An orchard of shops

Our last day in Singapore. As I type this B is watching a “historical” Chinese action flick with lots of wire stunts. The television in this hotel is pretty good. Apart from the dreadful CNN and other US news channels there is NHK Japan and even the Australia Channel. I’ve heard that it’s not popular (a shearing competition, oh the thrills), but at least it screens Playschool.

The Singaporeans take their kids education very seriously. It’s not surprising as it was education that helped thrust Singapore into the high technology country it is today. The Roxy Centre, in which our hotel is located, houses not just massage parlours and beauty therapists but also a large number of tutoring businesses. One even advertises that it trains students for the Mathematics Olympiad. In Australia few would have heard of that competition.

Education is a competition in Singapore. The pressure starts at the earliest age, in order that students get into the best schools, then the best high schools, the best universities. At stake, future earnings, but also family prestige and boasting rights.

I could imagine living in Singapore for a year or two, but I find it difficult to consider raising Alex here. I believe that education is very important, but I would rather he learn because he loves to do so rather than to achieve a goal. Learning shouldn’t be a competition, it should be fun. So rather than high pressure rote learning I would try to nurture his creative side and let him apply that to solving problems.

I have read that Singapore officially wants to be a more creative nation, but such creativity, the ability to independently question is a threat to the Confucian traditions of the country. The tradition that authority comes from the top – the government, the parents, the teachers. But true creativity is about questioning traditions and authority, taking nothing for granted.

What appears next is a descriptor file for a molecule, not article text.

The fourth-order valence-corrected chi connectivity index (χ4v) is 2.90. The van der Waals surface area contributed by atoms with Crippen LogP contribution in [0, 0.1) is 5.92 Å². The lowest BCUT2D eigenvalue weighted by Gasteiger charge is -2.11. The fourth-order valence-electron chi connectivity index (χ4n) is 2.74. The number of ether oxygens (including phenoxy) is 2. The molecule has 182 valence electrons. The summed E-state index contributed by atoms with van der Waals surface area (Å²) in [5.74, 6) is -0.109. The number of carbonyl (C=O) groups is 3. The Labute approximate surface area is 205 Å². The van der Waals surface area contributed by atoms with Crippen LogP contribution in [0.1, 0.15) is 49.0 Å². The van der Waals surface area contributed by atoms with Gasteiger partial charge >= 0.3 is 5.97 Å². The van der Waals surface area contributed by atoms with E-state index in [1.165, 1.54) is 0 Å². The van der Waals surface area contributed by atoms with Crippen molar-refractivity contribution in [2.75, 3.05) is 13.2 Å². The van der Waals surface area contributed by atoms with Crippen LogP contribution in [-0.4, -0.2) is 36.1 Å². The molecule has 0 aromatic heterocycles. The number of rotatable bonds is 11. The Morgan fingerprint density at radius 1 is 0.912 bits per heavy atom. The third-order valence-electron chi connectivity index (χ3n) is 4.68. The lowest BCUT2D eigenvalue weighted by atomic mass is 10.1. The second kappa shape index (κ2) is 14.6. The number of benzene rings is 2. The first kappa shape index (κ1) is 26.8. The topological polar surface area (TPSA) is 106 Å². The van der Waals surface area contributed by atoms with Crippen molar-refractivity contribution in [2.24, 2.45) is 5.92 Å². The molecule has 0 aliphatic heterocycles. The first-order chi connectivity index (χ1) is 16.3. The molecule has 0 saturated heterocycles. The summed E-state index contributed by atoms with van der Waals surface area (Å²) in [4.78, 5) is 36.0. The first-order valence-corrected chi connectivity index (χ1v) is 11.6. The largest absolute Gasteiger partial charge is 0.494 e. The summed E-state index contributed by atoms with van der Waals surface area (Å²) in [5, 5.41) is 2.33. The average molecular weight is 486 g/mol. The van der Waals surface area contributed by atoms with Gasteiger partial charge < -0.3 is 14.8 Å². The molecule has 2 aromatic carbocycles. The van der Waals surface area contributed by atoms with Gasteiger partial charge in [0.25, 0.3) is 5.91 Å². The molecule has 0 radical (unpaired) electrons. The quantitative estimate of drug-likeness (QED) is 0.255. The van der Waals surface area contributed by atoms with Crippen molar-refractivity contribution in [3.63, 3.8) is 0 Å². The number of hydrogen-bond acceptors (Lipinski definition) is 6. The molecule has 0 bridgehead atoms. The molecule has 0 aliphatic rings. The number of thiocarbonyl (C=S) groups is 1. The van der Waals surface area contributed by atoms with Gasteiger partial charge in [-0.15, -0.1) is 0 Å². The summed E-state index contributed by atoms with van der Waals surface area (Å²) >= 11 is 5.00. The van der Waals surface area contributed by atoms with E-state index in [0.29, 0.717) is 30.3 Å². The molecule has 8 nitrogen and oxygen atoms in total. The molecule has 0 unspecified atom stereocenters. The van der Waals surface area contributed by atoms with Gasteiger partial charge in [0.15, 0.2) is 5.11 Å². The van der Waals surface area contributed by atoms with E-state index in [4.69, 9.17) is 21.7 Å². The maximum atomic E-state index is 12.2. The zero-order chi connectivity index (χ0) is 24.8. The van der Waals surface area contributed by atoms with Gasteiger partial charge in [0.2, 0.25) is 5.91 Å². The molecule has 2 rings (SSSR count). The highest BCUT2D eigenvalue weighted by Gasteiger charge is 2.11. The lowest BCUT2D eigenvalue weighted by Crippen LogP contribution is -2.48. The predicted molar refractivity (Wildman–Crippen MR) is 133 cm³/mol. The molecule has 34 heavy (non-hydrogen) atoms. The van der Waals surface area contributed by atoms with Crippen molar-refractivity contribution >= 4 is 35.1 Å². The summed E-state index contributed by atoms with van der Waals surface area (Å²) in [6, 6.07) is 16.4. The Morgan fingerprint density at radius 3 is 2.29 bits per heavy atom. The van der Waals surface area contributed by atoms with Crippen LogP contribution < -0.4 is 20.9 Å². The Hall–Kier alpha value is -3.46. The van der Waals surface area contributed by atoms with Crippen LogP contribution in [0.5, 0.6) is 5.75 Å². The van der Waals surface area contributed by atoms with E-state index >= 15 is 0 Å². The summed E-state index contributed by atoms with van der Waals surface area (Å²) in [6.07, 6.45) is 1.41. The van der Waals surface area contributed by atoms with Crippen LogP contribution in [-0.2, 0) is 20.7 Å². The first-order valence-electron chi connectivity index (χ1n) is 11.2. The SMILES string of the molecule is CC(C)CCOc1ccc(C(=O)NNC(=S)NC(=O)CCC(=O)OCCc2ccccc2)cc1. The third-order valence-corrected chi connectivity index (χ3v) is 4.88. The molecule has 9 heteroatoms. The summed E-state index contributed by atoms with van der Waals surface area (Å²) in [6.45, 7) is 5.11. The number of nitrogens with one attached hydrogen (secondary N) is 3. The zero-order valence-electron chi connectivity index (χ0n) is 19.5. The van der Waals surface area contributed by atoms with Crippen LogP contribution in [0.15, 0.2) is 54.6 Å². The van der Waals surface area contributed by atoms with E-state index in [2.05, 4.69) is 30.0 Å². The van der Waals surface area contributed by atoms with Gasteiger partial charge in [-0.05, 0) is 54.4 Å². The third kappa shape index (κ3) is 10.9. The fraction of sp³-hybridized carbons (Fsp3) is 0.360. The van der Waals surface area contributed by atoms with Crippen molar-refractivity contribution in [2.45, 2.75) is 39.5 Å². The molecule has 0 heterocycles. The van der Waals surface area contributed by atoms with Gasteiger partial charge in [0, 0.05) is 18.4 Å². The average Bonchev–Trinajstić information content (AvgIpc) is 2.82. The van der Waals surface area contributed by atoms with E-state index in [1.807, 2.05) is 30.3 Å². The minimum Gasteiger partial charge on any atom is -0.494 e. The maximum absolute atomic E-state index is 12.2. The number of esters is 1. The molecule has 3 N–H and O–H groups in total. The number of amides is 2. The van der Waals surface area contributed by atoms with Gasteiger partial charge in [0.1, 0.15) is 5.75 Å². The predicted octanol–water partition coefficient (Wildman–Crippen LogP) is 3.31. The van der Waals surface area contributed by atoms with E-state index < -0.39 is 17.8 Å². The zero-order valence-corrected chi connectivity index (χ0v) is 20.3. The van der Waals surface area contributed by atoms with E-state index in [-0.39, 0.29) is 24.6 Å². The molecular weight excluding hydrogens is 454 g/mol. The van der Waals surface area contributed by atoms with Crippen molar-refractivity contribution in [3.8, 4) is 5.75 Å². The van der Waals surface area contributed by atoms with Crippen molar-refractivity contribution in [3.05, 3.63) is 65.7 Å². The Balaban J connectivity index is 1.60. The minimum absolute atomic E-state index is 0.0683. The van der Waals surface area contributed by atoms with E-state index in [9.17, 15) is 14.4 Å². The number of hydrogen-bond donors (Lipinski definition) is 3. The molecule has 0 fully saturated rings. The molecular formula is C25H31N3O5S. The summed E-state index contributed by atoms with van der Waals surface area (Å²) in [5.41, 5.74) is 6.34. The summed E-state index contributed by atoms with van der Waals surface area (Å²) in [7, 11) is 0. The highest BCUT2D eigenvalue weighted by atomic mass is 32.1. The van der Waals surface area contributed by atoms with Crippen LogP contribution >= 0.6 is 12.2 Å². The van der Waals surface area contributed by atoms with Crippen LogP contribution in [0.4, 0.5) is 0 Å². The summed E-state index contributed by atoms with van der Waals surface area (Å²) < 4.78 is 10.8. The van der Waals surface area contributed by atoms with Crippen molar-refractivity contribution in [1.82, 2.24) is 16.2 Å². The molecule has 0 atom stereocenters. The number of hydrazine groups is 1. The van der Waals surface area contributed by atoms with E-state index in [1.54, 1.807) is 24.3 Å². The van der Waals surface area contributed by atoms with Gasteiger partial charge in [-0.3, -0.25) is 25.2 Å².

I suspect that our stubborn baby would run afoul of his teachers. At least he can watch Playshool!

On our last day in Singapore we went shopping. First I bought more goreng pisang and we had breakfast at the nearby food centre. Then we caught the bus in to Orchard Road. We stopped, by accident, opposite a shopping centre devoted to children’s goods.

Many of the clothes for sale were children’s versions of major adult brands, with prices to match. We took a look at a kids book store, but the prices were about the same as Australia. When it comes to babies, Australian pricing is highly competitive.

The new Ion shopping complex is quite a sight to behold. Apart from the interesting architecture, one section has an overhead display that casts the shadows of simulated sea life swimming across the ceiling. The fountains out the front are also pretty interesting.

Most of the goods were branded and expensive, but we found the odd bargain here and there. What was interesting was the number of Japanese stores and restaurants. It took me back to Japan.

We returned to the hotel late. All I felt like doing for dinner was sitting in a kopitiam, not really caring what I ate, but enjoying soaking up the atmosphere. B agreed, so we walked up Joo Chiat Road, picked a place and enjoyed a final dinner in Singapore of pork hock and porridge in her case and satay for me.

I’m actually quite sad to be leaving. I will miss being on holiday with B and Alex. He has changed so much during the past week. More teeth beginning to emerge, he’s started babbling consonants, rolling around everywhere, eaten new foods. I think he’s really gotten into the rhythm of travel and now he, and the rest of us, have to return to our routine existence.

An early flight today (already past midnight). I had better sleep.

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